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2016 Cmolik Prize winner engages students' imaginations

April 06, 2016
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The Faculty of Education has awarded this year's $50,000 Cmolik Prize to Dr. Kieran Egan whose “imaginative education” initiatives benefit students and teachers around the world.

The Cmolik Prize for the Enhancement of Public Education in BC recognizes recipients who have developed and implemented an invention, innovation, concept, process or procedure that enhances educational practice in the K-12 public school system in BC. 

After Egan became a Canada Research Chair in 2000 for his work on imaginative education, he founded the Imaginative Education Research Group (IERG) to introduce new theories, principles, and practical techniques for making education more effective and more engaging for students and teachers.

“Students learn better when their emotions and imaginations are engaged,”  Egan says. “It seems dead obvious, but at the same time it’s too much ignored.”

IERG trains teachers to bring learning to life outside of textbooks. One of their programs, Learning in Depth, has students learning about one topic that interests them throughout their entire school career, K-12. Students become an expert in that topic, which feeds their imagination and promotes an understanding of the nature of knowledge.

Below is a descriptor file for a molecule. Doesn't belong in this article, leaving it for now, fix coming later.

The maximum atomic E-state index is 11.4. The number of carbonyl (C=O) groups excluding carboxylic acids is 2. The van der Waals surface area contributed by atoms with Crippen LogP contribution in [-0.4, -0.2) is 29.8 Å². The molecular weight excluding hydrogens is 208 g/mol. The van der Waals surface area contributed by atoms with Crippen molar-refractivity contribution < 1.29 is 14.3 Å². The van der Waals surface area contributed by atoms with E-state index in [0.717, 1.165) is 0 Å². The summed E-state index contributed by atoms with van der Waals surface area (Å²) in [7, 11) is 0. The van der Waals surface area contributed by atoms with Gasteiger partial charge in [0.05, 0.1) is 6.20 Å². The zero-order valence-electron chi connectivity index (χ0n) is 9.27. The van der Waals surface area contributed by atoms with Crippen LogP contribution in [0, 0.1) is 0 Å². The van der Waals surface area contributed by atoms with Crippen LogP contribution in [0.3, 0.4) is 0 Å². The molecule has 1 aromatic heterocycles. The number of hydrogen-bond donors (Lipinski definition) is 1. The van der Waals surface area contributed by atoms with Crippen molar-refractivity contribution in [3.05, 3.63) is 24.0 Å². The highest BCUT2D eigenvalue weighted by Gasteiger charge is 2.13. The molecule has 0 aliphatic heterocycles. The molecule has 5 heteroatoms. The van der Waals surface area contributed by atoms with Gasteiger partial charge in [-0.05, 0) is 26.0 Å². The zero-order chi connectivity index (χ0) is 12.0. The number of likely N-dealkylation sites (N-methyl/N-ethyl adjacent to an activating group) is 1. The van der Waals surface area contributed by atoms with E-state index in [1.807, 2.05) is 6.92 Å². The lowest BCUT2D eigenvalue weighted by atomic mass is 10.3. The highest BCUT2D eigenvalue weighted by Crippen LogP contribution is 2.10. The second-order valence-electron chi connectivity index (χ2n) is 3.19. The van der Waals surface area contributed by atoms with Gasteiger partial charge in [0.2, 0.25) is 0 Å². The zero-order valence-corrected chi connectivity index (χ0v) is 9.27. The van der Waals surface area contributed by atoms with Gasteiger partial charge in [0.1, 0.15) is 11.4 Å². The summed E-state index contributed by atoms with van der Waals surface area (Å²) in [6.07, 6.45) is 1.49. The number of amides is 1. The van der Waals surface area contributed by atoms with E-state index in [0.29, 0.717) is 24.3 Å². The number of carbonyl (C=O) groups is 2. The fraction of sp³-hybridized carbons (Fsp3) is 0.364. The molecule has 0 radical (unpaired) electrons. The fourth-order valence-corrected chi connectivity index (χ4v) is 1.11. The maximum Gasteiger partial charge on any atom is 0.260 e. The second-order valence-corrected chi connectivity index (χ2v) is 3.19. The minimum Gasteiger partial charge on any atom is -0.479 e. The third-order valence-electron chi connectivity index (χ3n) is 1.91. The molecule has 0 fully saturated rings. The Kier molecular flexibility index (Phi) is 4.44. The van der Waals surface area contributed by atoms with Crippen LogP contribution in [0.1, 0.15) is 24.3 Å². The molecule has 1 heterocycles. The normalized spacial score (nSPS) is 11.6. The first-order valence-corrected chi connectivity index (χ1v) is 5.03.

The IERG trains schoolteachers to bring the content of the curriculum to meaningful life in the students’ minds. One such program, Learning in Depth (LiD), has students spend some time each week learning about a single topic throughout their entire school career, k-12. Students become expert in their topic, which feeds their imagination and promotes an understanding of the nature of knowledge. Most students take to LiD with great enthusiasm.

Egan says much of the prize will go toward hiring facilitators to further develop IERG programs and make them accessible to teachers.

Dozens of different countries currently implement IERG programs, and hundreds of B.C. schools experience it through the work of teachers who have learned to engage their students’ imaginations and emotions in the content of the curriculum.

The award was endowed to the Faculty of Education, Simon Fraser University by Russ and Ellen Cmolik.

“The genius of Egan’s Imaginative Education, and the specific application of Learning in Depth, is that it provides a means by which every student becomes an expert in at least one topic, and through this process, their creativity and imagination are unleashed in remarkable ways,” says Kris Magnusson, SFU’s dean of education.

“Learning in Depth may very well be one of the most important educational innovations of the last half century, and could be the mechanism by which the potential of 21st Century Learning can be realized.”

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